Covid-19 had also made me better appreciate what I had around me, and I started to become more actively involved with volunteer work. I signed up to be an English teacher with Stepping Stones China, where I taught two classes of English weekly to migrant and rural children in different parts of China online. With the support of friends, we pooled together monetary resources and bought books for these children, overcoming some administrative odds to send these books to them. I also decided to set aside a portion of my earnings every month to sponsor a child. I was in my twenties now, and I felt like it was time for me to try my best to do something, no matter how small it was.

When the first semester of Year Two began, it was a bit different than what we had in the previous semester. As many of the local students have already returned to campus, the school had to face the enormous task of balancing both offline and online classes simultaneously. As such, much of our classes faced the technological difficulties of audio and image glitches, the school website crashing sometimes and making lecture videos inaccessible, and some classes not providing an online option. But we adapted quickly, sharing notes and tips on how to improve the situation, and even comparing speaker models as a lot of us were looking to buy speakers to try and improve the audio quality of classes. I was lucky in the sense that my faculty provided us with live broadcasts of most of our core module lessons, and I could "interact" with the class in the same setting at times.

Towards the end of the year, in November, I also decided to pick up Japanese, and started an online course with an organization in Beijing.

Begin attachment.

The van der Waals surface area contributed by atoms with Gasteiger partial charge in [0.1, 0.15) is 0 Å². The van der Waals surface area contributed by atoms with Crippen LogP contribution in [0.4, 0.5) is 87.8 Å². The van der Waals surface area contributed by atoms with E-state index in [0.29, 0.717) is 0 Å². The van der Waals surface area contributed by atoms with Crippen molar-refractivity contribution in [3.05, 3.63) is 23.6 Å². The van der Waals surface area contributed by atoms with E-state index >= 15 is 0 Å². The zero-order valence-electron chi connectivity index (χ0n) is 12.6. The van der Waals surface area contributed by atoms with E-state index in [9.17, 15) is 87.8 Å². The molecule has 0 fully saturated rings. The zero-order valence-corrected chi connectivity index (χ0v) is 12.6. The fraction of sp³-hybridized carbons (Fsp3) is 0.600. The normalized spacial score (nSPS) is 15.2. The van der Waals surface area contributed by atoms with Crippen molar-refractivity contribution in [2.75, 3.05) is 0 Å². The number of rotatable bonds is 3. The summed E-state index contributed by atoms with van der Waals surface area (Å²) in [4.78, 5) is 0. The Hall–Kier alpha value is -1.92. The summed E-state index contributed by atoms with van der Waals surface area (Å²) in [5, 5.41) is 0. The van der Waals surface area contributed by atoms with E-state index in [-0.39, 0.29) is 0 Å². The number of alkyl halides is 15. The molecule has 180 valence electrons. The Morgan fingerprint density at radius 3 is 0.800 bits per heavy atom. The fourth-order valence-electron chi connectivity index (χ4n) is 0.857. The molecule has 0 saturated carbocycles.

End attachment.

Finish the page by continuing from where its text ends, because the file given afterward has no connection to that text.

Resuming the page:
Looking back on the year 2020, many of us would call it an unusual one, and that it is not a happy year for many. I am privileged in the sense that I could spend the year mostly in the comforts of my own home, while I realise that many did not have such a luxury.

The year 2020 has never been more challenging, and yet never a better testament to our humanity. When the pandemic initially became a pandemic, some groups started to panic-stock essential goods and materials. But there were more who started to voice out, sharing their care for the community. Everyday, there were articles or social media posts online about someone else's acts of kindness and what they were doing to help.

Perhaps as we enter 2021, it is of utmost importance for us to reflect on 2020, and ask ourselves how we can help society and the world as a whole in our own ways. Long gone are the days when we just focus on school work and live in our own bubble. Rather, we are all now mature college students who can make a change if we want to. What we can ultimately do might be minor, but they are actions which can bring about positive changes.

I sincerely hope that 2021 brings nothing but the best to all of us, and that no matter what happens, we will all have the courage to brave the beyond together, and take care of each other as we move along this journey.

Thank you for reading my story!

Written by: Estella Zhang Qiming
Edited by: Pu Hairui